Recep Tayyip Erdogan has won every election in Turkey for the past 16 years. The current economic crisis means he is now in danger of losing his parliamentary majority — and re-election as president is far from certain.
If the latest opinion polls are to be believed, between 45 and 55 percent of the Turkish electorate will cast their vote for the incumbent President Recep Tayyip Erdogan in parliamentary and presidential elections on June 24th. In reality, though, that figure could be far lower.
Hakan Bayrakci owns the opinion research institute SONAR. He says the people in power in Turkey have created a climate of fear, and as a result almost ten percent of voters won’t be open about their preferred candidate. According to Bayrakci, these voters give false statements in surveys, meaning that it’s highly likely the election result will deviate from the opinion polls.
Since Turkey adopted constitutional reforms in a referendum in April 2017, the electorate has had two votes: one for the new president, the other to decide which parties will have seats in parliament. Erdogan has not lost an election in 16 years, but the forthcoming elections are likely to be the most difficult of his political career. His Islamic-conservative Justice and Development Party (AKP), which has shaped Turkish politics ever since his first victory in 2002, is also preparing for its toughest election yet.
Turkey’s problems are getting worse
Özer Sencar, who owns the opinion research institute Metropoll, has been following Erdogan’s career for 25 years. He says Erdogan has never run such a bad election campaign. Erdogan no longer determines the agenda or presents any vision for the future; when he appears in public he seems weak and lacks passion, Sencar told DW: “He’s never made so many mistakes in his speeches.” Sencar doubts Erdogan will hold on to power.
Erdogan has ruled Turkey for 16 years and has long been regarded as the strongest force in Turkish politics. His greatest success was the revival of the economy. Over the past decade and a half, average annual income has risen from the equivalent of $3,500 (€3,020) to $10,000 and there has been a construction boom all over the country.
Today, though, the Turkish economy is not in good shape. Since the attempted coup in July 2016 and the state of emergency that followed, the Turkish lira has lost more than 30 percent of its value. There is almost no investment any more. The international markets’ confidence in the Turkish economy is dwindling. Erdogan, who publicly rejected interest rates based on religious conviction, had to turn a blind eye when the Turkish central bank raised key rates in recent weeks. Turkey now has the fourth-highest interest rates in the world, after Argentina, Venezuela and Iran.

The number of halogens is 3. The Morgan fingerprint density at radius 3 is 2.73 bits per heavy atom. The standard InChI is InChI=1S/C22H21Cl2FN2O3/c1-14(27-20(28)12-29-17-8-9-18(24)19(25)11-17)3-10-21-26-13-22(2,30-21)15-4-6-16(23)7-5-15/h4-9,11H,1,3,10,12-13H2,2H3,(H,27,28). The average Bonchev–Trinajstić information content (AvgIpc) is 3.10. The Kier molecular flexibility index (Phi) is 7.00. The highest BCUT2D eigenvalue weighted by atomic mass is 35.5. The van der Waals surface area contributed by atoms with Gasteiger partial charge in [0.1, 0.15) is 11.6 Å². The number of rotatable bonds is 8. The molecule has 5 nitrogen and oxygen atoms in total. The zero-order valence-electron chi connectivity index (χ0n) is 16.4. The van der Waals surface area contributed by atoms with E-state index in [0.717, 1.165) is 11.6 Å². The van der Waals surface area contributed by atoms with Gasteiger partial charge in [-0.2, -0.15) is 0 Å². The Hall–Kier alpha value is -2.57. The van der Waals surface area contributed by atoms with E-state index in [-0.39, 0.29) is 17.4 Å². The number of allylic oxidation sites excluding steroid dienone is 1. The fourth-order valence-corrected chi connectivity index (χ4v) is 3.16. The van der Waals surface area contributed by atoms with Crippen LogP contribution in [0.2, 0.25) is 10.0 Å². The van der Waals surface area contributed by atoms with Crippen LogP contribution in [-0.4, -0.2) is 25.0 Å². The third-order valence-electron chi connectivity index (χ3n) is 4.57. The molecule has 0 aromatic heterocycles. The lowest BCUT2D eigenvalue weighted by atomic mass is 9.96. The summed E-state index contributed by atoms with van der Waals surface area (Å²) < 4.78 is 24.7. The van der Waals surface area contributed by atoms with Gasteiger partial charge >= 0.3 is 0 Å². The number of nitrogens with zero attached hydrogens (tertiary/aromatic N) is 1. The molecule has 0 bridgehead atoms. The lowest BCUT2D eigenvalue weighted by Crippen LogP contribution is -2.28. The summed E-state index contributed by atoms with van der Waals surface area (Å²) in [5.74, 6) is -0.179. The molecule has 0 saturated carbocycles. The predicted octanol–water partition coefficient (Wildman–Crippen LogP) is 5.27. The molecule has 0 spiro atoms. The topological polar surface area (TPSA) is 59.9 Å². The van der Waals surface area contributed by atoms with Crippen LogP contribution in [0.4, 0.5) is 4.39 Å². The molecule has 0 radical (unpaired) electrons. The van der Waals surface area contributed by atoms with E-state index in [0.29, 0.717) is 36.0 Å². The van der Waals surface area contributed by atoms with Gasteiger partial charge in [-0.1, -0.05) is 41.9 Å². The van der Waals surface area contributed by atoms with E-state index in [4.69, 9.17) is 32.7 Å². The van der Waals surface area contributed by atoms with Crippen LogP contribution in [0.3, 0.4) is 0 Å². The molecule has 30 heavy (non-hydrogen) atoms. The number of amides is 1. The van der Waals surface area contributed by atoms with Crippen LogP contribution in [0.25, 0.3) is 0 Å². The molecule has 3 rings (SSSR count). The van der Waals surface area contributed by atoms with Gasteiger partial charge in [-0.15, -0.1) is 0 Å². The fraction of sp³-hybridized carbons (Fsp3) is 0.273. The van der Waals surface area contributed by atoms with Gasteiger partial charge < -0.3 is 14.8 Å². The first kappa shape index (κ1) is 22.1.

“For the first time in 16 years Erdogan is not successful. He can no longer run the economy. The problems in education and health care are also increasing,” Sencar said. Turkish people are starting to feel the effects of the economic crisis, he added, which explains the lack of enthusiasm at Erdogan’s election campaign events.
Opposition increasingly motivated
Gülfem Saydan Sanver also observes that Erdogan is finding it increasingly difficult to communicate his message to the people. Sanver won the Pollie Award of the American Association of Political Consultants with her doctorate on the AKP’s electoral success. She argues Erdogan’s one-man shows within the party are now a disadvantage. “He stands there alone, at meetings and giving speeches, and he can’t get his message across,” said Sanver.
The main beneficiary, Sanver says, is Muharrem Ince. The presidential candidate of the social-democrat Republican People’s Party (CHP) has recently increased his opinion poll rating to over 30 percent, and the main opposition is now even more motivated to win the election. “Erdogan is still trying to play to the fears of right-wing conservative voters,” Sanver told DW. This, she says, is why he has been talking about military operations against the Kurdish Workers’ Party (PKK) in northern Iraq in recent election speeches, in an attempt to stir up fear among the electorate. If voters are afraid, they fear a change of leader and are more likely to vote for the current president.
End of the strong presidential system?
Recent polls suggest Erdogan could still win the presidential election in the second round. The so-called “republican alliance” of the AKP and Nationalist Movement Party (MHP) could, however, forfeit its parliamentary majority to the opposition, which would mean Erdogan would no longer have a power base in parliament. The strong presidential system, which opposition politicians view as a form of dictatorship, would not materialize for him.
“If the AKP were to lose its parliamentary majority, Erdogan will face hard times ahead,” said Sanver. Following the imposition of the state of emergency, Erdogan was able to pass laws and govern by decree. Sanver’s assessment: “If the AKP no longer has a majority in parliament Erdogan will lose some of his current power, even if he’s re-elected. He won’t be an effective president, and he’ll have to recognize the authority of the parliament.”